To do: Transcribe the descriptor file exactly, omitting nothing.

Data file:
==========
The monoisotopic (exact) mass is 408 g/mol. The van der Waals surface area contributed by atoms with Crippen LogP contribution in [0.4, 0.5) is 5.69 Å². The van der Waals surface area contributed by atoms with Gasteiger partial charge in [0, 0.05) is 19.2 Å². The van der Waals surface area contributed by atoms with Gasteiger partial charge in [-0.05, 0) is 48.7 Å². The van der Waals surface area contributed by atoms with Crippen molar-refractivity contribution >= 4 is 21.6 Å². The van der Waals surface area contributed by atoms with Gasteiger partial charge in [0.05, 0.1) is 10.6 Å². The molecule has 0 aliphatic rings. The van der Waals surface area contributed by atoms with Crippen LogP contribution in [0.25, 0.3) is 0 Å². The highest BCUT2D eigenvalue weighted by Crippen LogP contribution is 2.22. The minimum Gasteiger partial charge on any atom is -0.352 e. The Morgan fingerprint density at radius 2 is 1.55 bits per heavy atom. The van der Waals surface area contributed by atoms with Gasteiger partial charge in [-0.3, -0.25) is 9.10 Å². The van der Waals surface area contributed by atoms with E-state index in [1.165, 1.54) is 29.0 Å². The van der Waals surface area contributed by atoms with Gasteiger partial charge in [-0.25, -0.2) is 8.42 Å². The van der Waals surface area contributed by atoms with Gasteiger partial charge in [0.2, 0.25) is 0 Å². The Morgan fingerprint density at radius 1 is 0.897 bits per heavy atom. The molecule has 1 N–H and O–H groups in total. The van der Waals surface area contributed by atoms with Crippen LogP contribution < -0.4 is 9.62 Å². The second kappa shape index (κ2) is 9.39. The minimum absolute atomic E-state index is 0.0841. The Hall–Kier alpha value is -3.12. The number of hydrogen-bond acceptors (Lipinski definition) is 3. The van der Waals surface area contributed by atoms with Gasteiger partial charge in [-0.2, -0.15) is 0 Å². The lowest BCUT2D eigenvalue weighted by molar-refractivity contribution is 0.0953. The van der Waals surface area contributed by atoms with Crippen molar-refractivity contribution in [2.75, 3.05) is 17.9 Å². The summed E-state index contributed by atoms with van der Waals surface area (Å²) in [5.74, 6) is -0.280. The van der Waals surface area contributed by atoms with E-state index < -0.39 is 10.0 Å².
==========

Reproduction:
The monoisotopic (exact) mass is 408 g/mol. The van der Waals surface area contributed by atoms with Crippen LogP contribution in [0.4, 0.5) is 5.69 Å². The van der Waals surface area contributed by atoms with Gasteiger partial charge in [0, 0.05) is 19.2 Å². The van der Waals surface area contributed by atoms with Gasteiger partial charge in [-0.05, 0) is 48.7 Å². The van der Waals surface area contributed by atoms with Crippen molar-refractivity contribution >= 4 is 21.6 Å². The van der Waals surface area contributed by atoms with Gasteiger partial charge in [0.05, 0.1) is 10.6 Å². The molecule has 0 aliphatic rings. The van der Waals surface area contributed by atoms with Crippen LogP contribution in [0.25, 0.3) is 0 Å². The highest BCUT2D eigenvalue weighted by Crippen LogP contribution is 2.22. The minimum Gasteiger partial charge on any atom is -0.352 e. The Morgan fingerprint density at radius 2 is 1.55 bits per heavy atom. The van der Waals surface area contributed by atoms with Gasteiger partial charge in [-0.3, -0.25) is 9.10 Å². The van der Waals surface area contributed by atoms with E-state index in [1.165, 1.54) is 29.0 Å². The van der Waals surface area contributed by atoms with Gasteiger partial charge in [-0.25, -0.2) is 8.42 Å². The van der Waals surface area contributed by atoms with Gasteiger partial charge in [0.2, 0.25) is 0 Å². The Morgan fingerprint density at radius 1 is 0.897 bits per heavy atom. The molecule has 1 N–H and O–H groups in total. The van der Waals surface area contributed by atoms with Crippen LogP contribution < -0.4 is 9.62 Å². The second kappa shape index (κ2) is 9.39. The minimum absolute atomic E-state index is 0.0841. The Hall–Kier alpha value is -3.12. The number of hydrogen-bond acceptors (Lipinski definition) is 3. The van der Waals surface area contributed by atoms with Gasteiger partial charge in [-0.2, -0.15) is 0 Å². The lowest BCUT2D eigenvalue weighted by molar-refractivity contribution is 0.0953. The van der Waals surface area contributed by atoms with Crippen molar-refractivity contribution in [2.75, 3.05) is 17.9 Å². The summed E-state index contributed by atoms with van der Waals surface area (Å²) in [5.74, 6) is -0.280. The van der Waals surface area contributed by atoms with E-state index < -0.39 is 10.0 Å².